How to Write a Retirement Speech


Making it Memorable

Retirees having fun Retirement means making new memories!

Your career has come to a conclusion and you're wondering how to write a retirement speech for the dinner in your honor. Parting is such sweet sorrow. You have fond memories of your colleagues, but part of your identity now seems lost. There are no doubts your colleagues also feel conflicted. They're happy for you, but will also miss your presence.

The best retirement speeches remedy conflicting feelings by leaving the audience feeling content. More importantly, they remain memorable. Because you are being honored, give your audience a fond farewell through your speech.

Most of us fear public speaking

It is estimated that 75% of humans fear public speaking. It triggers our flight or fight response. It's especially nerve-racking to talk about ourselves. People face common insecurities about public speaking such as:

  • Whether the speech will come off as tedious
  • Whether the speech will be too long
  • How much humor is appropriate to incorporate

Tips and tricks

Go pro. Choosing to use a professionally written speech offsets many public speaking anxieties. Really make it yours by adding personal touches. Toasts and sentimental poems ensure a speech will be remembered for years to come.

Compare and Contrast. Analogies help paint a picture for your audience. Your audience will have a wide age range so your speech should be relatable for everyone. Comparing your retirement or a life experience to something the audience is familiar with instills understanding. For example, you may say something like: "Retirement is similar to a new birth. I will gain new wisdom as I re-discover life." If you can connect two dissimilar ideas with strong imagery, you'll leave your colleagues with an eloquent memory.

Ten minute rule. A good retirement speech should not exceed ten minutes. Speaking longer may mean losing listeners. Your audience is present to support and appreciate you, so show gratitude instead of giving your entire work history.

Identify those who've guided you and lessons you've learned. Tell a couple of short stories about trials you faced at the beginning of your career. Share distinct mistakes that you learned from. You will stir up some chuckles from the audience. They will associate your speech with similar slip-ups they've made. It's appropriate to poke humor at yourself, but avoid jokes and stories that may offend others.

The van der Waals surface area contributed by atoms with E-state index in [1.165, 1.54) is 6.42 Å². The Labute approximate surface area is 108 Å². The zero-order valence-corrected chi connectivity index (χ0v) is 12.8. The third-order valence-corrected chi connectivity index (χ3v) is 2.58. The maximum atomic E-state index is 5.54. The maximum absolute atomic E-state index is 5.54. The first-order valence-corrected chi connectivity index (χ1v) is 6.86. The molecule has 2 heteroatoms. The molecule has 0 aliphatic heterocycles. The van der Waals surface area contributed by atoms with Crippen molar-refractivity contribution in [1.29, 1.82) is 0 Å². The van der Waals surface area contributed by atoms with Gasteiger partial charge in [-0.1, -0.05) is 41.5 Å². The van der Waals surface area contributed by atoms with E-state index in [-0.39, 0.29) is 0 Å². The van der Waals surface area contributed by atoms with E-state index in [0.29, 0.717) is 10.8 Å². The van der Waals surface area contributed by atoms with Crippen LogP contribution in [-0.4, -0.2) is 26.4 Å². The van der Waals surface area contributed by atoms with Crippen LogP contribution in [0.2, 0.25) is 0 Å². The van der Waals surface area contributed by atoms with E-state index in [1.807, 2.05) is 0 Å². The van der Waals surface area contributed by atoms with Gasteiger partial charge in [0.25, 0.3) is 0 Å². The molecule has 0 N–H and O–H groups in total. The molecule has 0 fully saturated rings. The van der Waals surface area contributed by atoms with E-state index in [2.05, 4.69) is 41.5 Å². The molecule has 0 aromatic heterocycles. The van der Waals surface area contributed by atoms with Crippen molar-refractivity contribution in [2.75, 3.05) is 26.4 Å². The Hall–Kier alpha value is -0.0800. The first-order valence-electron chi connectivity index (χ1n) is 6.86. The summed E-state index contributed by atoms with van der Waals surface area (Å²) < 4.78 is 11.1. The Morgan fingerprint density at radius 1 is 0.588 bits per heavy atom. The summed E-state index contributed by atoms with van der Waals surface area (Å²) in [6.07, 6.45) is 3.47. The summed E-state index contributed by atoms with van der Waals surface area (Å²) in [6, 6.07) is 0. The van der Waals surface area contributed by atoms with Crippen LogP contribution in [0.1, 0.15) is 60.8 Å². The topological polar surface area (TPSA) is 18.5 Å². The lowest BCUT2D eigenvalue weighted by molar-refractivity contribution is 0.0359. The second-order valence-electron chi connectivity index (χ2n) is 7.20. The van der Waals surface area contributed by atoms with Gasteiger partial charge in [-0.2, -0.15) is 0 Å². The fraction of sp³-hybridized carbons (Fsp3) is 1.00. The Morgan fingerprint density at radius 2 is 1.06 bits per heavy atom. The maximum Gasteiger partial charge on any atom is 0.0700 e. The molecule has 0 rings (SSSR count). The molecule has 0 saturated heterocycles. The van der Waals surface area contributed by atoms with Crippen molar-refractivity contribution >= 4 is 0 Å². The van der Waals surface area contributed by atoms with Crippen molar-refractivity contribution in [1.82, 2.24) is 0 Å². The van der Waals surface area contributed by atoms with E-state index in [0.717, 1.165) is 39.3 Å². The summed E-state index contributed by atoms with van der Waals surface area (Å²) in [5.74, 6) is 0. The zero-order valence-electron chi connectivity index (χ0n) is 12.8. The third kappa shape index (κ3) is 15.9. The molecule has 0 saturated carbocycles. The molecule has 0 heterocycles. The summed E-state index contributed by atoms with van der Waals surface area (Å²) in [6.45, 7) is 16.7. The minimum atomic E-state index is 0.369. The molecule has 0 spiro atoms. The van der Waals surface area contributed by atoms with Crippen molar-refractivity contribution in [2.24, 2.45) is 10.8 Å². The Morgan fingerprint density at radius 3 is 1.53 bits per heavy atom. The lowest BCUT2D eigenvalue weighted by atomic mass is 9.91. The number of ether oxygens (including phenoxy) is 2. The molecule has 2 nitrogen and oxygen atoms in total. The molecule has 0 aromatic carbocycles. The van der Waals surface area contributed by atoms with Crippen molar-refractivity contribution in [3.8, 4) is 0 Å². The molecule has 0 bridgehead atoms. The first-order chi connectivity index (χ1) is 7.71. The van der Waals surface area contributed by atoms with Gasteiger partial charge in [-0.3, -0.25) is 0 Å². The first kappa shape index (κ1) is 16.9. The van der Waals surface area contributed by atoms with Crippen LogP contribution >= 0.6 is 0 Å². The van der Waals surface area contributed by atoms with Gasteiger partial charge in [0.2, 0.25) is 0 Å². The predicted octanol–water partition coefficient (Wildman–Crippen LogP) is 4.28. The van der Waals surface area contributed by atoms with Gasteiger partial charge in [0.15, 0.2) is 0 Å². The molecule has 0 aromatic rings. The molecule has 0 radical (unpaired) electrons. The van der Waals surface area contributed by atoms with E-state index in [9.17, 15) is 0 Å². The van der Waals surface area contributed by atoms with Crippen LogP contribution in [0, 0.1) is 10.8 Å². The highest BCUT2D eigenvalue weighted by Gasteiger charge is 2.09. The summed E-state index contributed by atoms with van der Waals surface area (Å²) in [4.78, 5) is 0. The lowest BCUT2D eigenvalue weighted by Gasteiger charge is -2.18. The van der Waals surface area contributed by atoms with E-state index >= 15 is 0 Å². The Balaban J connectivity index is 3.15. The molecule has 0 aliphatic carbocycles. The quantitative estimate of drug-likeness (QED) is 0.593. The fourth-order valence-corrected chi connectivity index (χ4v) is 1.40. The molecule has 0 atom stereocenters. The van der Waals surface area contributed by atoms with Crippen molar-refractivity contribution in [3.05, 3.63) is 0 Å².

Make your old co-workers feel appreciated by mentioning advice they gave you or share how they helped you overcome a challenge.

Retirement is the beginning, not the end. A sincere and meaningful end to your speech should include an earnest explanation of what you will miss upon leaving your career. Perhaps it will be a strong sense of camaraderie or team accomplishments. Your final words should express positive thoughts about the future of your former employer and co-workers as they continue their journey.

Let the audience know what's next on your agenda, but do not dwell. It will ease them to know you're excited to pursue new hobbies or get a new pet, but the point is not to make others envious.

Before you speak, delivery tips

Practice makes perfect. Don't read your speech verbatim or you may fail to convey meaning in your voice. On the other hand, memorizing it will make you sound over-rehearsed. Instead, write down key points on index cards. Deviating a bit from the script is perfectly acceptable and sets a more natural tone.

Relax. Take a couple of deep breaths. Practice your speech by speaking slowly and clearly with good posture. Make brief eye contact with each of your audience members, rotating your neck as your speak. This gesture shows everyone in attendance he or she is being recognized.

Do-re-mi. Practice using vocal variability to add interest to your content. Nothing is worse than a monotone speaker.

Summing it up

Your retirement speech should convey an optimistic tone as you look to the future. It is a present to an audience who you've grown close to and are used to interacting with. You want them be aware you're prepared for life's next chapter. Retirement is bitter-sweet but your sincerity, strong imagery and warm ambiance will remain memorable to those you're leaving.

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